Mediation of crimes and disputes

Mediation is based on the Law Concerning the Mediation of Criminal Cases and Certain Civil Cases (Mediation Act, 1015/2005). The purpose of mediating criminal cases is to offer the parties an opportunity of encountering each other and compensating for the damages caused by the crime. The encounter is made possible by trained volunteer mediators working under the professional guidance of a mediation office.

In mediation the victim and the offender encounter each other and get an opportunity of dealing with the crime in ways that suit them. The criminal-law side of the case is not decided in mediation, but participation in the mediation procedure may affect the potential legal consequence, so that the punishment is mitigated or criminal-law measures are dropped altogether.

The initiative for mediation can be taken by either party to the crime, the parents of an underage child, a police officer, the prosecutor, a social welfare authority, or another authority. If the crime has involved violence against the suspect’s spouse, child, parent, or a similarly close person, the initiative for mediation can be taken only by a police officer or prosecuting authority.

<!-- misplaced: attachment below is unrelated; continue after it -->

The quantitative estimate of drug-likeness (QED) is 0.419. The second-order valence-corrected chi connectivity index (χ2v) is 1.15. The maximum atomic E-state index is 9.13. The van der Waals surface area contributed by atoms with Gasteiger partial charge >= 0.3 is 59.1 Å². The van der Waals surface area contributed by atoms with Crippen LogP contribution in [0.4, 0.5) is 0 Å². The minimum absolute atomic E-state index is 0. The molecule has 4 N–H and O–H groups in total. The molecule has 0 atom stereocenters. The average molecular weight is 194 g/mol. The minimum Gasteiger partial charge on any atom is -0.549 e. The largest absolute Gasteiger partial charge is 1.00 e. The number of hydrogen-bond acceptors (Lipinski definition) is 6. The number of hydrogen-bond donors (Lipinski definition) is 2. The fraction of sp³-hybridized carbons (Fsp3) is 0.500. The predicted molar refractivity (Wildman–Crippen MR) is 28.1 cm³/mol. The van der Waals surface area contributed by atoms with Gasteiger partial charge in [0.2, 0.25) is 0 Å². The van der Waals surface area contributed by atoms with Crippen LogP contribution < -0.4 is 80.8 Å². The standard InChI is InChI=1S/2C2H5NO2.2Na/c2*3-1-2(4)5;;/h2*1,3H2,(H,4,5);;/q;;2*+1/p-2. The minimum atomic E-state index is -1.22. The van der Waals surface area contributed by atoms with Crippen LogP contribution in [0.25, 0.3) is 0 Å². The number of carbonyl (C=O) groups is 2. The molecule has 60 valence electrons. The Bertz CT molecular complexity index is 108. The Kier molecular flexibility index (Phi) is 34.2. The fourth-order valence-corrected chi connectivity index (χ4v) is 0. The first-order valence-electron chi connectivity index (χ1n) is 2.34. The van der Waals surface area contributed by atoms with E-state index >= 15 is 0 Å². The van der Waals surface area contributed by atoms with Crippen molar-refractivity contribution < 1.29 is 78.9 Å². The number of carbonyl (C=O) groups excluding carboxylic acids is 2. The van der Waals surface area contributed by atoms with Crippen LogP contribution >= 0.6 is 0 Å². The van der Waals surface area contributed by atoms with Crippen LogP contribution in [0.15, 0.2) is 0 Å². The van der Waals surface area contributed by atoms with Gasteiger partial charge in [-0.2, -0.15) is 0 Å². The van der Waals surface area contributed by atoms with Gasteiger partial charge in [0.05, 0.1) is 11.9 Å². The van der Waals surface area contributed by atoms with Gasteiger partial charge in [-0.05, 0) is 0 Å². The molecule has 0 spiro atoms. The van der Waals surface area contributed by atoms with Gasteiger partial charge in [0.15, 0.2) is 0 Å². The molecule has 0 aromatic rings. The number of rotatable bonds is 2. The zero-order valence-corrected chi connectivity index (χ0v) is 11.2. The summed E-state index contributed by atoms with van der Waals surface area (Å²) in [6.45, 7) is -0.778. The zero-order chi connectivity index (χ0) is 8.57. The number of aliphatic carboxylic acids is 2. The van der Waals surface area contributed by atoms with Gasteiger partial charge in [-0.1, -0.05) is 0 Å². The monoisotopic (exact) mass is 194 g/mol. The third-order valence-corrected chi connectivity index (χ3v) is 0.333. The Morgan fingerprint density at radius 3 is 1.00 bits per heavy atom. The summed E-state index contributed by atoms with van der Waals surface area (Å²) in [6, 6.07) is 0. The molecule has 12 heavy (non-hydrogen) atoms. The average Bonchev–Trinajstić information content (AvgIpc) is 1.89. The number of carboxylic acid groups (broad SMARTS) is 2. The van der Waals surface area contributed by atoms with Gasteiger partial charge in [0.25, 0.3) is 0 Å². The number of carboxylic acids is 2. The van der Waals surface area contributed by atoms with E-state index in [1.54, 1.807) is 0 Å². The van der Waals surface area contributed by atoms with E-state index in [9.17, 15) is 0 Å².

What is mediated?

Mediation is possible in crimes that have a victim and an offender. The offender must have admitted the act. The suitability of the case for mediation is assessed by the mediation office. Mediation is also possible in offences committed by persons under 15 years of age. The offences most commonly mediated are assault, malicious damage, theft, petty theft, and vandalism.